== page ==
Getting and keeping your core strong is extremely important. That’s because performance on the course- the effectiveness of your swing- is dictated by the power of your rotation. You need to have a full range of motion in the hip and thoracic spine, with a strong core that allows you to transfer force from your hips to your shoulders. The bottom line- the farther you can wind your body while maintaining good alignment, the more powerful your swing will be. And, the farther the ball will fly.

 

So, here are five exercises to help you master the perfect swing:

 

1) Standing Wood Chop (1 to 3 sets of 8-12 reps, 30 second rest between sets)

This exercise combines movements of the hips, back, and shoulders, while increasing strength and improving flexibility.

You can perform it with a cable or a resistance band, but you can also do it with a medicine ball like Jordan does.

Slightly bend your knees, raise the medicine ball overhead to one side, like you’re about to swing an axe. Throw the ball down and across your body. Repeat on each side.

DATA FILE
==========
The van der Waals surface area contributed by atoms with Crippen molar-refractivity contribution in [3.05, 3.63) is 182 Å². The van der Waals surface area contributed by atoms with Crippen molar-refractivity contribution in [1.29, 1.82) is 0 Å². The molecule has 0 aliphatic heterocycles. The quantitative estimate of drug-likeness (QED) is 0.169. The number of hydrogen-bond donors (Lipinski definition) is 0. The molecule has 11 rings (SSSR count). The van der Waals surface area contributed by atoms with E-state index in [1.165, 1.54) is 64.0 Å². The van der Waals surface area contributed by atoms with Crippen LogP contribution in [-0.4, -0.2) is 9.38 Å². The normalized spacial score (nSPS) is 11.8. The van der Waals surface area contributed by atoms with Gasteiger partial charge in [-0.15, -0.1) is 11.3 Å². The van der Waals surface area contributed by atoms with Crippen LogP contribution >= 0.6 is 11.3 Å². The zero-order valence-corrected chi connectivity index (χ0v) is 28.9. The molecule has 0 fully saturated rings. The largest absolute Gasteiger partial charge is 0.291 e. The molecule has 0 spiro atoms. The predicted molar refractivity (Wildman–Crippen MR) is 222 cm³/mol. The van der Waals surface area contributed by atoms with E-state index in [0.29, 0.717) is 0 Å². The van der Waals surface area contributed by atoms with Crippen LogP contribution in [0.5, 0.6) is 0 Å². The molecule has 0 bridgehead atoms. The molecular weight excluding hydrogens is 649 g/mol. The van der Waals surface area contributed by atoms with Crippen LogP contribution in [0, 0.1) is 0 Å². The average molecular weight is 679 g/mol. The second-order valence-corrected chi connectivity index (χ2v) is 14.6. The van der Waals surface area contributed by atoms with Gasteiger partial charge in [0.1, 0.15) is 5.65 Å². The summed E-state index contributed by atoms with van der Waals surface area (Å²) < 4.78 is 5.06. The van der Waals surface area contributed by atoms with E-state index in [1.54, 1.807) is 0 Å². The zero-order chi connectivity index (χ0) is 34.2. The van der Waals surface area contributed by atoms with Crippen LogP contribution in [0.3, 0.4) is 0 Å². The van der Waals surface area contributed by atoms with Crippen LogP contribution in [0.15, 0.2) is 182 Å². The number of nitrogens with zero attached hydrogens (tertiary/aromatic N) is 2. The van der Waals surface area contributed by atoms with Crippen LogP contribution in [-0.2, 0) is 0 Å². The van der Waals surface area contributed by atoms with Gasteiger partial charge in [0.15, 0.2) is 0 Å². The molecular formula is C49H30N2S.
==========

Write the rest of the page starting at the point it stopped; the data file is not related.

2) Lateral Lunges (1 to 3 sets of 8-12 reps, 30-second rest, alternate legs)

This exercise improves range-of-motion and hip strength.

Make sure you keep good posture during the exercise. Just take a large step to either your right or left, and shift your weight to that side- bending that leg. Keep your toes pointed ahead.

Medicine-Ball-Lateral-Lunge

3) Glute Activation Lunges (1 to 3 sets of 8-12 reps, alternate legs)

These lunges are also good for increasing hip mobility.

Start with your feet together and your hands on your hips. Take a giant step forward, bending your front leg at a 90-degree angle (or until your thigh is parallel to the floor).

Your back leg should remain strong and straight.

Step back into a standing position and repeat.

 

 

4) Front Plank/Side Plank (3- 5 times, holding for 20-60 seconds)

Planks are great for core strength.

Front plank- lay face down, place palms flat on the floor.

Roll your shoulders onto your back, away from your ears, and push away from the floor.

Keep your back flat and engage your abdominal muscles. Hold for 20 to 60 seconds and release back down onto the floor. Repeat.